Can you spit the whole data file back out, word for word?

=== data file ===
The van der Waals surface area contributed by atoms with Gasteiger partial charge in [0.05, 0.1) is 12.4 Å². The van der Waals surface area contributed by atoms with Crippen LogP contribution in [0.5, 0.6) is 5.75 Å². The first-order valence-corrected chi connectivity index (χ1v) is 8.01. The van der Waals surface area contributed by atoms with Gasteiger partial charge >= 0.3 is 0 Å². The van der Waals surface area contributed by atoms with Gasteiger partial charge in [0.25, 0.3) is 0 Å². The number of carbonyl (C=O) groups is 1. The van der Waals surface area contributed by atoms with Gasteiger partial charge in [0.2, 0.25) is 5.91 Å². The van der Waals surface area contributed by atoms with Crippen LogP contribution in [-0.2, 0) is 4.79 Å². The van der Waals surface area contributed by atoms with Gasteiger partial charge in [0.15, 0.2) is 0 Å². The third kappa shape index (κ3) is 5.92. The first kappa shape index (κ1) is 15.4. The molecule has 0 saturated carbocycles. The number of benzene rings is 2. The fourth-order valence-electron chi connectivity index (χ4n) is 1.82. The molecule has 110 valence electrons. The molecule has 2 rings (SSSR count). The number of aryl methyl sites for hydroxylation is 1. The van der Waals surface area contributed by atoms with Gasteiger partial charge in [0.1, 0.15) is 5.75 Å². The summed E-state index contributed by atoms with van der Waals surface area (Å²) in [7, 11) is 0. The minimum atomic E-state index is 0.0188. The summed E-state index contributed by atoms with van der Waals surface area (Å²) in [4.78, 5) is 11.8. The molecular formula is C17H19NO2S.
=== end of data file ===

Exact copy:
The van der Waals surface area contributed by atoms with Gasteiger partial charge in [0.05, 0.1) is 12.4 Å². The van der Waals surface area contributed by atoms with Crippen LogP contribution in [0.5, 0.6) is 5.75 Å². The first-order valence-corrected chi connectivity index (χ1v) is 8.01. The van der Waals surface area contributed by atoms with Gasteiger partial charge >= 0.3 is 0 Å². The van der Waals surface area contributed by atoms with Gasteiger partial charge in [0.25, 0.3) is 0 Å². The number of carbonyl (C=O) groups is 1. The van der Waals surface area contributed by atoms with Gasteiger partial charge in [0.2, 0.25) is 5.91 Å². The van der Waals surface area contributed by atoms with Crippen LogP contribution in [-0.2, 0) is 4.79 Å². The van der Waals surface area contributed by atoms with Gasteiger partial charge in [0.15, 0.2) is 0 Å². The third kappa shape index (κ3) is 5.92. The first kappa shape index (κ1) is 15.4. The molecule has 0 saturated carbocycles. The number of benzene rings is 2. The fourth-order valence-electron chi connectivity index (χ4n) is 1.82. The molecule has 110 valence electrons. The molecule has 2 rings (SSSR count). The number of aryl methyl sites for hydroxylation is 1. The van der Waals surface area contributed by atoms with Gasteiger partial charge in [0.1, 0.15) is 5.75 Å². The summed E-state index contributed by atoms with van der Waals surface area (Å²) in [7, 11) is 0. The minimum atomic E-state index is 0.0188. The summed E-state index contributed by atoms with van der Waals surface area (Å²) in [4.78, 5) is 11.8. The molecular formula is C17H19NO2S.